Under Wes' tutelage I became not quite a master mechanic, but became an accomplished mechanic who was instilled with fearlessness that only true gear heads develop, minus taking classes. I went on to be the "Van Man" as vans are a pain in the royal ass to do tune ups on, generally. Their engines require contortions that Wes just wasn't gonna put up with, the lanky 20 year old me grudgingly knew when a van pulled up - Wes' eyes sparkled and he'd smile at me with his missing tooth prominently... I was gonna bleed.

My eye got better at knowing how much to bite off one Sunday. The shop was closed Sundays - I was working so that meant my '62 Chevy 2-DR street racer and classic was in the garage but it didn't need nuthin' done, minus friends and fellow weekend road warriors stopping by to talk shop or ask for a hand.

My 1962 Chevrolet Biscayne 2-Dr and a pal I sold it to.. waaaaaaaah!

And out of the blue, and rare for a Sunday, a guy called in from outta state and was desperate. He needed a new water pump on his Chevy Truck or he was stuck in Washington! Well, he may think he didn't want to be stuck here but I sure as heck wanted to help him get his California butt back to California.

"Shops Closed," I told him. But he was desperate.

He told me it was a V-8 and I thought, "oh hell, I can do that."

So I told him to bring it in and give me three hours. At that time I could swap a V8 water pump in 30-45 minutes if pressed so that'd be no sweat.

He walked in, handed me the keys and off he went!

I was confident. All the tools, great air powered stuff, lifts, disposal, anything you could want!

I pulled the truck in and popped the hood and dove in. Radiator and fans, pullies, etc off. And I see the water pump. It's odd lookin. It's a diesel!!

I had never done more than an oil change on a diesel motor - and a water pump on a diesel Chevy 350 is much more time consuming and involved than a gasoline Chevy V8.

But I was proud and fearless. Yeah, I was sweating now now, between the summer heat and the dawning realization of the task that I just bit off was more than I could chew.. and definitely above my pay grade. Due to my childhood I knew it was on me and there was no internet, no phone line and nobody home to help me.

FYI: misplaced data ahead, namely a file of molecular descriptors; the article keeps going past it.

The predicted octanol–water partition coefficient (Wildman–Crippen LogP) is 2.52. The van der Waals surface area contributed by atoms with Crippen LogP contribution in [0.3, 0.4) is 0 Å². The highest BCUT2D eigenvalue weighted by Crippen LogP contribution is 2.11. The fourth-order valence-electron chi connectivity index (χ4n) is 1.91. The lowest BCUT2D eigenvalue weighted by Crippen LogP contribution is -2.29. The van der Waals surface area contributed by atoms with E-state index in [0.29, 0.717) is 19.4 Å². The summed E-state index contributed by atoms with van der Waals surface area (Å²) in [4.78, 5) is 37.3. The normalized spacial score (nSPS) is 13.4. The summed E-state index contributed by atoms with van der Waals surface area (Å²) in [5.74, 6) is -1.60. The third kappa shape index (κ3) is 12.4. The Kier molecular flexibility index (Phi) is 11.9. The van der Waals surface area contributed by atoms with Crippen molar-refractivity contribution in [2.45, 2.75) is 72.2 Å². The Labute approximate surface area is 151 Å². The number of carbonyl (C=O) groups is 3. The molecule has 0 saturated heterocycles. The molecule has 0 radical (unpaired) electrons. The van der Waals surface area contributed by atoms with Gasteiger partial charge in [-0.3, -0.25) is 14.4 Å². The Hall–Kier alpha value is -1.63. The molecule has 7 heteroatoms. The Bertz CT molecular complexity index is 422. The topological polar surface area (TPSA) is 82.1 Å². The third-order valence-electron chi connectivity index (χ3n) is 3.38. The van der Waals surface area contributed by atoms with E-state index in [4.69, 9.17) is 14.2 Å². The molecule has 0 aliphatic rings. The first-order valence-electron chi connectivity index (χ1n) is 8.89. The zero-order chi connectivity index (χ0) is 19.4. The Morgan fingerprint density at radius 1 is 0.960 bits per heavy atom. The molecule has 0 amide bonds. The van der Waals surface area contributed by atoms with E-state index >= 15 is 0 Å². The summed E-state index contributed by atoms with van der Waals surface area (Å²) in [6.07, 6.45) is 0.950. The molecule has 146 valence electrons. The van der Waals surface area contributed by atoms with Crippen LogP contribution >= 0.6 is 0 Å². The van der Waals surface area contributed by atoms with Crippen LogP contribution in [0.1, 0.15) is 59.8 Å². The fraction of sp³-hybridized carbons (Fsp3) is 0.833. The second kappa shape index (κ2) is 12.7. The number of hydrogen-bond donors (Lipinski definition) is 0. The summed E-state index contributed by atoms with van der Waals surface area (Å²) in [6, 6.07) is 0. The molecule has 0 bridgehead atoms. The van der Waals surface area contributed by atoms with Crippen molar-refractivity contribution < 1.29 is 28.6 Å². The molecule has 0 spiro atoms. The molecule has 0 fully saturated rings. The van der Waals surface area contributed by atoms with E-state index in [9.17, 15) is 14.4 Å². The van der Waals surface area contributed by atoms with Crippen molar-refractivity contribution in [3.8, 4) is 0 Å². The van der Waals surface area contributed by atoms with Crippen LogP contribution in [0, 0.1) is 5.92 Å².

I was alone at the gas station half way through a job on a Sunday. Real quiet. Only success or humiliation could result.

I got in my car, locked the place up (it was open 24/7), and bombed down to the auto parts store. I think I turned a 13.1 ET as I banged home top gear and the roller rockers on the hood of my 283 with 327 cranked hotted up motor responded to my needs and at the same time soothed me with its silky smooth power.

Long story short is I got it all together, test drove it, and it all ran fine. I only charged the guy what I quoted (about 1/3 a diesel job) and off he went. I lived weeks in some pretty deep anxiety waiting for the long distance phone call that I screwed something up.

And some nights, like tonight, I wonder where the truck is that I most certainly over torqued the bolts and Permatex Blacked™ the water pump back on to and smile. I'd bet $100 he never had another water pump problem. That's the Smith Quality Guarantee™!

This story popped back into my head as roughly two weeks ago I was woke from dead sleep to hear a V8 being broken in about 3AM. It was revved loud and long and there's only one man on the hill I can think of that'd have ability, balls and "I don't give a shit" attitude is Wes. I'd bet $100 it was him. There is a art to mechanics. Yes, it is technical but when you can hear every part moving, time your beast by laying your hands on the distributor - not unlike using the Force instead of the timing light - it is as close merging with a mechanical, non-biological entity that I've experienced. Including Cortana, Siri, or whatever half-assed assistants we're stuck with today.

I smile thinking that. But if it was just any dumb ass that woke me up with breaking a new camshaft in, miles and miles away with extended 5,000 rpm, uncorked exhaust revs, I wanna beat him.

Pulled off a Hail Mary Christmas mechanical miracle before? Tell me about it in the comment box!